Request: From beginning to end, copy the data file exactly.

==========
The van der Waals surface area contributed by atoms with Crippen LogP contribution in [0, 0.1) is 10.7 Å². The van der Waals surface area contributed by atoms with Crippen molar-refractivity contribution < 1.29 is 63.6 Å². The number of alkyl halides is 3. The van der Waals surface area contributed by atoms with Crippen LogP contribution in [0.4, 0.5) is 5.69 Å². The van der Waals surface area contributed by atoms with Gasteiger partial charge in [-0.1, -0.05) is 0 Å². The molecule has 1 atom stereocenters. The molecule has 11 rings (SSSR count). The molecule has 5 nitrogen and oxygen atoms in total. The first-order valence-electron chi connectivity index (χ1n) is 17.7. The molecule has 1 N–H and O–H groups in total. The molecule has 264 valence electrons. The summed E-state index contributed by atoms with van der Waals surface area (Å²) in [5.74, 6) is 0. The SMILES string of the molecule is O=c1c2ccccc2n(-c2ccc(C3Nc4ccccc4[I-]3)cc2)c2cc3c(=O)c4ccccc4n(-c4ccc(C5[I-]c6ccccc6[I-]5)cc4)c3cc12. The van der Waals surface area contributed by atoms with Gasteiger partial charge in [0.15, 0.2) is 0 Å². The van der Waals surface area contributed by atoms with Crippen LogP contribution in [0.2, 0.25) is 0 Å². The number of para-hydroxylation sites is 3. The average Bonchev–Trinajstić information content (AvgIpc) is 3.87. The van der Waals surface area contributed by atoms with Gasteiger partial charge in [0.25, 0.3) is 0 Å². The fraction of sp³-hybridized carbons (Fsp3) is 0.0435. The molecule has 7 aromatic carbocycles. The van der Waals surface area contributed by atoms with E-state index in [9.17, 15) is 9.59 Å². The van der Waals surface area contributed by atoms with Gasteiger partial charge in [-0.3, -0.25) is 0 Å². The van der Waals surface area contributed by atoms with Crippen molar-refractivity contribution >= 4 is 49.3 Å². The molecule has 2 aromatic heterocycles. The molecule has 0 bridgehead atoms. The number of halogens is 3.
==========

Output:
The van der Waals surface area contributed by atoms with Crippen LogP contribution in [0, 0.1) is 10.7 Å². The van der Waals surface area contributed by atoms with Crippen molar-refractivity contribution < 1.29 is 63.6 Å². The number of alkyl halides is 3. The van der Waals surface area contributed by atoms with Crippen LogP contribution in [0.4, 0.5) is 5.69 Å². The van der Waals surface area contributed by atoms with Gasteiger partial charge in [-0.1, -0.05) is 0 Å². The molecule has 1 atom stereocenters. The molecule has 11 rings (SSSR count). The molecule has 5 nitrogen and oxygen atoms in total. The first-order valence-electron chi connectivity index (χ1n) is 17.7. The molecule has 1 N–H and O–H groups in total. The molecule has 264 valence electrons. The summed E-state index contributed by atoms with van der Waals surface area (Å²) in [5.74, 6) is 0. The SMILES string of the molecule is O=c1c2ccccc2n(-c2ccc(C3Nc4ccccc4[I-]3)cc2)c2cc3c(=O)c4ccccc4n(-c4ccc(C5[I-]c6ccccc6[I-]5)cc4)c3cc12. The van der Waals surface area contributed by atoms with Gasteiger partial charge in [0.15, 0.2) is 0 Å². The van der Waals surface area contributed by atoms with Crippen LogP contribution in [0.2, 0.25) is 0 Å². The number of para-hydroxylation sites is 3. The average Bonchev–Trinajstić information content (AvgIpc) is 3.87. The van der Waals surface area contributed by atoms with Gasteiger partial charge in [0.25, 0.3) is 0 Å². The fraction of sp³-hybridized carbons (Fsp3) is 0.0435. The molecule has 7 aromatic carbocycles. The van der Waals surface area contributed by atoms with E-state index in [9.17, 15) is 9.59 Å². The van der Waals surface area contributed by atoms with Gasteiger partial charge in [-0.3, -0.25) is 0 Å². The van der Waals surface area contributed by atoms with Crippen molar-refractivity contribution >= 4 is 49.3 Å². The molecule has 2 aromatic heterocycles. The molecule has 0 bridgehead atoms. The number of halogens is 3.